“What is Driving Up the Cost of College?“, asked the question that many outside and inside academia want to know the answer to — especially this time of year as families contemplate writing college tuition checks that over four years will top $200,000 According to a recent Pew poll, the majority of Americans believe that a college education is becoming unaffordable and want to know why. Facile explanations are easy to come by, but there are few that match the facts.
So what’s going on? Much of the popular discussion of tuition increases is based on three “facts” that are not true. They may be easy to toss off on editorial pages or cable talk shows, but they are myths.
Myth 1: The rate of college tuition increases is abnormally high.
If you listen to many commentators, college tuition is hyper-inflationary. In fact, students at many public campuses have seen tuition and fees double over the last decade, and–as the stubbornly persistent effects of the recession strain family budgets–become increasingly unaffordable.
Affordability is a real problem and prices are on an unsustainable path, but it is not the case that we are in the middle of some hyper-inflationary bubble.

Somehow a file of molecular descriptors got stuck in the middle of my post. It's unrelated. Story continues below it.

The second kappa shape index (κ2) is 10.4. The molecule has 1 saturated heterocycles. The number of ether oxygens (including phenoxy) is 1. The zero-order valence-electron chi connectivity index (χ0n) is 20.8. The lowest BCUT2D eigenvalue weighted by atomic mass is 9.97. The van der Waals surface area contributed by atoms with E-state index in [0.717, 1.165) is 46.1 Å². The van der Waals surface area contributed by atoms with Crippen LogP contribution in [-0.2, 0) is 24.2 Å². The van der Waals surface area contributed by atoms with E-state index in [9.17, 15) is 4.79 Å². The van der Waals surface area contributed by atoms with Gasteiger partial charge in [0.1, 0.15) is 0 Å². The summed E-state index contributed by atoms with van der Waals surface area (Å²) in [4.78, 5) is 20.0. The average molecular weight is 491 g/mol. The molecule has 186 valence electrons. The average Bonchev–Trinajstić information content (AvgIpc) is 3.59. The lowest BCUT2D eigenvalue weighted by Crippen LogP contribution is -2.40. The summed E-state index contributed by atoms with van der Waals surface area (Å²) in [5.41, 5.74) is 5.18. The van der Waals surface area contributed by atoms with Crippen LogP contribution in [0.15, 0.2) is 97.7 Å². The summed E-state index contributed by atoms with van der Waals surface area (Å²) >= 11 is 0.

In normal times, tuition rises at roughly twice the rate of inflation. From 1958-1996 that averaged somewhere near 8%. For most of those years, the increases were offset by increased spending for financial aid and by general growth in personal income, which hid many of the most serious consequences of this rise in prices.
Recent years are different, some argue. Let’s take a look at that claim. Annual inflation for 2011 was 3.16%, but that actually understates inflation for the months in which trustees and legislative committees approve tuition increases. The annual rate of inflation for the last three quarters of 2011 was just under 3.5%.
Private institutions raised their prices last year, but the rate of increase was actually in line with inflation. 2011-2012 tuition increases at nonprofit private institutions averaged around 4%. For-profits increased their prices 3.6%. When it comes to holding the line on prices, these institutions actually performed much better than historical trends.
Public universities raised their prices at the much more dramatic rate of 8.6%, 20% above historical highs of the decade 1992-2001.
In short, the only increases that are above historical highs are at public universities, but only by a relatively modest amount.
Myth 2: Easy availability of Federally-backed student loans is driving tuition increases.
This is a myth with many political consequences, but there is very little evidence that it is true.
The theory behind this myth is that a free market will cause prices to rise in proportion to a market’s ability to pay those prices, and the widespread availability of federal loans affects a student’s ability to pay. The often unstated political corollary to this theory is that the students who are least able to pay are also the ones who are least likely to complete their degrees and pay back the loans.